Although too few to trend, there were a few early live sales in the Texas Panhandle on Monday at $95/cwt. There were a few dressed trades in Nebraska at $152-$155.
Cattle futures closed narrowly lower Monday.
Live Cattle futures closed an average of 22¢ lower.
Feeder Cattle futures closed an average of 55¢ lower, (7¢ lower at the back to 80¢ lower at the front).
Choice boxed beef cutout value was 34¢ higher Monday afternoon at $214.06/cwt. Select was 39¢ higher at $204.30.
Corn futures closed 3¢ to 4¢ lower in the front four contracts and then mostly 1¢ lower.
Soybean futures closed fractionally lower to 1¢ lower.
Major U.S. financial indices closed higher on Monday, buoyed by tech stocks.
The Dow Jones Industrial Average closed 153 points higher. The S&P 500 closed 20 points higher. The NASDAQ closed 110 points higher.
“Wholesale boxed beef prices have dropped nearly back to pre-COVID-19 levels and may go lower into mid-summer as abundant third-quarter beef production could highlight potential recessionary demand weakness,” says Derrell Peel, Extension livestock marketing specialist at Oklahoma State University.
In his weekly market comments, Peel explains cattle slaughter continues to recover from disruptions wrought by the pandemic, with estimated slaughter the week ending June 20 being 98.2% of year-earlier levels.
At the same time, the backlog of fed cattle continues to add days on feed and pounds per carcass.
Year to date, Peel notes steer and heifer carcass weights averaged 27.4 lbs. heavier year over year. Carcasses were an average of 20.4 lbs. heavier in the first quarter; 36.7 lbs. heavier for April 1 to June 6.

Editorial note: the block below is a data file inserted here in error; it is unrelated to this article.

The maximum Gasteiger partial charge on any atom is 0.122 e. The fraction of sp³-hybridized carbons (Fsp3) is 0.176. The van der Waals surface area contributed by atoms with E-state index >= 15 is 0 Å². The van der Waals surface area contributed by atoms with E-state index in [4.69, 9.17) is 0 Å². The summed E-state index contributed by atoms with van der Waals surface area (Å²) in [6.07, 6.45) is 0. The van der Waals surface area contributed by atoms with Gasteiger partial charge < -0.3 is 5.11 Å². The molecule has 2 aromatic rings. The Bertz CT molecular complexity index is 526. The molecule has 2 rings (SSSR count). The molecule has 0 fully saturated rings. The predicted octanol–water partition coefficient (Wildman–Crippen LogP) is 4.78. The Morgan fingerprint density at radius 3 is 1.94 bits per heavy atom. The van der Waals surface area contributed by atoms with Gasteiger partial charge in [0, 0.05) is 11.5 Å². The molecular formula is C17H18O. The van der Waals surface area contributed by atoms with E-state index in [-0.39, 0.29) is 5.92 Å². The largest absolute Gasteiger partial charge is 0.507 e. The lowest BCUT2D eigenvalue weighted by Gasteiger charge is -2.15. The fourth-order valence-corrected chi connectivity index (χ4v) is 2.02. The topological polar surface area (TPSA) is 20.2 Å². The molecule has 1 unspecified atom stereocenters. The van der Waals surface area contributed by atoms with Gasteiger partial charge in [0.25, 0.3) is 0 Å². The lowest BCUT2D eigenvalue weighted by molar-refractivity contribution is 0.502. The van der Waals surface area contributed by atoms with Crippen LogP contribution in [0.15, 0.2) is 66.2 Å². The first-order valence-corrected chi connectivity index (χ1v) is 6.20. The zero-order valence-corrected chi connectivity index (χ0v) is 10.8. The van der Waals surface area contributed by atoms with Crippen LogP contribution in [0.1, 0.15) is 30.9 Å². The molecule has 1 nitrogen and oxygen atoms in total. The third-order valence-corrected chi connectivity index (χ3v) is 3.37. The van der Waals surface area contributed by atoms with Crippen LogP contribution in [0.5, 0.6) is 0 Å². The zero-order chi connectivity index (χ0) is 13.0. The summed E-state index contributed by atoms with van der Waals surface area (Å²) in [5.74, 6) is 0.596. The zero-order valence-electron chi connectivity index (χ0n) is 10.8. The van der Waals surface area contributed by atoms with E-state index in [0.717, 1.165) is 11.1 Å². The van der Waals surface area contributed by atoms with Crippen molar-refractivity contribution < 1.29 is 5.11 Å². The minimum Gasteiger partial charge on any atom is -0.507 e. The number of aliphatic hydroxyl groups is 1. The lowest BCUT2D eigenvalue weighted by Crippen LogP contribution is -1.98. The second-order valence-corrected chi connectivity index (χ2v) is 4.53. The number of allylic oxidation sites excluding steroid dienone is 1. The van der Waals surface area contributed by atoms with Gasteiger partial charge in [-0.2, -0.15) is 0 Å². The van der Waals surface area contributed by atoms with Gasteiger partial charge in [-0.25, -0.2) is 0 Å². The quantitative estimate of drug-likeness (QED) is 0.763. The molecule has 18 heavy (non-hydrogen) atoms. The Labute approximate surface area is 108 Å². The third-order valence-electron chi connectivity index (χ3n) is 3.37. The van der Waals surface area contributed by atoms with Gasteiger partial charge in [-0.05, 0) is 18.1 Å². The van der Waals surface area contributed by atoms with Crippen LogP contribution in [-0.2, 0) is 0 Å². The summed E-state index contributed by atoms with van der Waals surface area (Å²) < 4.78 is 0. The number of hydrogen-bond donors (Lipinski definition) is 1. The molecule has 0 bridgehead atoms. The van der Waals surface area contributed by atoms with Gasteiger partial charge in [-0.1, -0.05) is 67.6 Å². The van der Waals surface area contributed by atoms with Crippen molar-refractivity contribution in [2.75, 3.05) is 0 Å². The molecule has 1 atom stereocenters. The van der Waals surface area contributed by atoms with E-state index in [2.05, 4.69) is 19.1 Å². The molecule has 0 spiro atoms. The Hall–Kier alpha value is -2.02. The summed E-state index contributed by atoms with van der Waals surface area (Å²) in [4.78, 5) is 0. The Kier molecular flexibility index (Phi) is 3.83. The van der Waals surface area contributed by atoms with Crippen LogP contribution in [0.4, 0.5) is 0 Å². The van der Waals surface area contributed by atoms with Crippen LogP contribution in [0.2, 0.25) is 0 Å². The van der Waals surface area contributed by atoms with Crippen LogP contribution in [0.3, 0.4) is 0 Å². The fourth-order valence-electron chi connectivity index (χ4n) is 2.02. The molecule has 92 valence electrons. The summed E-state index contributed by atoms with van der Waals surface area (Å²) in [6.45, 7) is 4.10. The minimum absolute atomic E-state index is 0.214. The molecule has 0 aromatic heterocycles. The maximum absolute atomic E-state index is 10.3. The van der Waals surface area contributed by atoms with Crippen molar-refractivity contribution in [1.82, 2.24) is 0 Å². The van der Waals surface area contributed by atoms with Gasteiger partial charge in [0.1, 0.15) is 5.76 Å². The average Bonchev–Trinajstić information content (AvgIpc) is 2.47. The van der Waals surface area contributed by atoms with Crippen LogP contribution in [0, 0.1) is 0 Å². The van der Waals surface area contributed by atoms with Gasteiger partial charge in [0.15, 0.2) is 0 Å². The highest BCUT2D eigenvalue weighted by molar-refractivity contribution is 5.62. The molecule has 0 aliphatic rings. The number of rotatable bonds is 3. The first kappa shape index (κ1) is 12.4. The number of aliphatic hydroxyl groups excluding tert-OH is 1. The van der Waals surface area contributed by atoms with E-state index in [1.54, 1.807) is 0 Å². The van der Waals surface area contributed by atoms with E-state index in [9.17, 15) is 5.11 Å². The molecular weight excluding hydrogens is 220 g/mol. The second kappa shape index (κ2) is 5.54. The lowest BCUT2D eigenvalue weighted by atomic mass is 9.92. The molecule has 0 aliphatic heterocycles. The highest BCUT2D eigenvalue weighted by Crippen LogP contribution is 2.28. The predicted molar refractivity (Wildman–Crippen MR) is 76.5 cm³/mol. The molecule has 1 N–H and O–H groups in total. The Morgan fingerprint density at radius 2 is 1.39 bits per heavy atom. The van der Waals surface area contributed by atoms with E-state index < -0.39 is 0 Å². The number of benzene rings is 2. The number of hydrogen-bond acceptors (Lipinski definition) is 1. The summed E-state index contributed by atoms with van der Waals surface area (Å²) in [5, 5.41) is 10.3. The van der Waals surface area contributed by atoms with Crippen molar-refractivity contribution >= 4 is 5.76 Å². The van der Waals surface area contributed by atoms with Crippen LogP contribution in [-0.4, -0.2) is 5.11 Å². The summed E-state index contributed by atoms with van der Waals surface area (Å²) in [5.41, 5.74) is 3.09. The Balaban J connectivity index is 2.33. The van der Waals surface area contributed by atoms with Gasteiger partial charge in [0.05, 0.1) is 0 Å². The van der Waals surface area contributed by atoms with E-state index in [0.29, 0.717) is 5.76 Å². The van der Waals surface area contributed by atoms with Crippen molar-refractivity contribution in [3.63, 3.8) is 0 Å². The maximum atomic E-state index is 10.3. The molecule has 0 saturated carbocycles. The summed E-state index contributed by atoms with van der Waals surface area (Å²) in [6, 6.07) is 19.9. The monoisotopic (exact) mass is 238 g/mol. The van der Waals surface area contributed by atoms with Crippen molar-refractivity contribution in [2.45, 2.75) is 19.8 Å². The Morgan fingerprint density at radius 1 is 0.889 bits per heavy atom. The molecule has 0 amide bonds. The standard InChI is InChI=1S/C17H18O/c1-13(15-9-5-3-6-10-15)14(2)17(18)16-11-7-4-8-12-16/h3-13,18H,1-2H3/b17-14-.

Beef production was 8.0% more year over year in the first quarter, while second-quarter production is estimated to be 14.0% less year over year, according to Peel. That makes for 3.8% less beef production for the year through June 19.
“The combination of recovered slaughter and higher carcass weights resulted in weekly beef production in mid-June estimated to be above year-earlier levels for the first time in 10 weeks,” Peel says. “Weekly beef production is likely to exceed year-earlier levels for the third quarter and perhaps for the balance of the year.”
More specifically, he explains third-quarter beef production is forecast to be nearly 6% higher than the same time last year. Annual beef production this year is forecast to be slightly more than last year at a record 27.3 billion lbs.
“With beef supplies increasing in the second half of the year, beef demand will be critical,” Peel says. “Retail grocery will transition from limited beef supplies in recent weeks to ample supplies at the same time that food service demand is slowly building.”